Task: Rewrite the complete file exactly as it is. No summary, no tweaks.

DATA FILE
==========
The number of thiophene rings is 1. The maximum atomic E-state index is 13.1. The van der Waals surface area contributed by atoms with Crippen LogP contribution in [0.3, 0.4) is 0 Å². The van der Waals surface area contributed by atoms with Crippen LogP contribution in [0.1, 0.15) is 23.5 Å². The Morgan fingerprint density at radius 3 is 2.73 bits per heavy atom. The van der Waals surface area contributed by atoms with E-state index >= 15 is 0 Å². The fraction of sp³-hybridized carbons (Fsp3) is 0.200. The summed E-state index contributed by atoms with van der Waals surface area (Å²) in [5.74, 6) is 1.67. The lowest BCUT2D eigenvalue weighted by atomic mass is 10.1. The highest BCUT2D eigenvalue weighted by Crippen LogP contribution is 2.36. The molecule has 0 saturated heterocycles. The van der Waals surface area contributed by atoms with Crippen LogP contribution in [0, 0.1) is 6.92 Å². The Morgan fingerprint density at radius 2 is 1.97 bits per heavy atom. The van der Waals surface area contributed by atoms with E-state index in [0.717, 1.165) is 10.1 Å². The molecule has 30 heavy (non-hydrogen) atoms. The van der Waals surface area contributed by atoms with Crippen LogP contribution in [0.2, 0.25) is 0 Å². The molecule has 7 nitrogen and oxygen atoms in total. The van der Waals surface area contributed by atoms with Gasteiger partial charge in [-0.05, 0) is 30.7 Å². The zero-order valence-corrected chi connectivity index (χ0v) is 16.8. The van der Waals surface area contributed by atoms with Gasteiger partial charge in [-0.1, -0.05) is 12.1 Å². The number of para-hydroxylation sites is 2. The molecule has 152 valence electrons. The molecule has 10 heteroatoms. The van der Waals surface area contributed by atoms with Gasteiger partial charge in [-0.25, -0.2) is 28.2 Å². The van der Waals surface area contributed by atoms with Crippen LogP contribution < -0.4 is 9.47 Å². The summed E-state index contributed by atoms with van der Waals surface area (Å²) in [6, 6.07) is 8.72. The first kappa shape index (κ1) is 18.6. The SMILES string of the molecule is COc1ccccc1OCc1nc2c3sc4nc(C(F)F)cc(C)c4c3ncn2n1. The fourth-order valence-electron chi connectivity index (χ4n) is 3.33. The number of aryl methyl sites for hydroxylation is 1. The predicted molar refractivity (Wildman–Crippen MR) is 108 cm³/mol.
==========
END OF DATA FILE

The number of thiophene rings is 1. The maximum atomic E-state index is 13.1. The van der Waals surface area contributed by atoms with Crippen LogP contribution in [0.3, 0.4) is 0 Å². The van der Waals surface area contributed by atoms with Crippen LogP contribution in [0.1, 0.15) is 23.5 Å². The Morgan fingerprint density at radius 3 is 2.73 bits per heavy atom. The van der Waals surface area contributed by atoms with E-state index >= 15 is 0 Å². The fraction of sp³-hybridized carbons (Fsp3) is 0.200. The summed E-state index contributed by atoms with van der Waals surface area (Å²) in [5.74, 6) is 1.67. The lowest BCUT2D eigenvalue weighted by atomic mass is 10.1. The highest BCUT2D eigenvalue weighted by Crippen LogP contribution is 2.36. The molecule has 0 saturated heterocycles. The van der Waals surface area contributed by atoms with Crippen LogP contribution in [0, 0.1) is 6.92 Å². The Morgan fingerprint density at radius 2 is 1.97 bits per heavy atom. The van der Waals surface area contributed by atoms with E-state index in [0.717, 1.165) is 10.1 Å². The molecule has 30 heavy (non-hydrogen) atoms. The van der Waals surface area contributed by atoms with Crippen LogP contribution in [0.2, 0.25) is 0 Å². The molecule has 7 nitrogen and oxygen atoms in total. The van der Waals surface area contributed by atoms with Gasteiger partial charge in [-0.05, 0) is 30.7 Å². The zero-order valence-corrected chi connectivity index (χ0v) is 16.8. The van der Waals surface area contributed by atoms with Gasteiger partial charge in [-0.1, -0.05) is 12.1 Å². The number of para-hydroxylation sites is 2. The molecule has 152 valence electrons. The molecule has 10 heteroatoms. The van der Waals surface area contributed by atoms with Gasteiger partial charge in [-0.25, -0.2) is 28.2 Å². The van der Waals surface area contributed by atoms with Crippen LogP contribution < -0.4 is 9.47 Å². The summed E-state index contributed by atoms with van der Waals surface area (Å²) in [6, 6.07) is 8.72. The first kappa shape index (κ1) is 18.6. The SMILES string of the molecule is COc1ccccc1OCc1nc2c3sc4nc(C(F)F)cc(C)c4c3ncn2n1. The fourth-order valence-electron chi connectivity index (χ4n) is 3.33. The number of aryl methyl sites for hydroxylation is 1. The predicted molar refractivity (Wildman–Crippen MR) is 108 cm³/mol.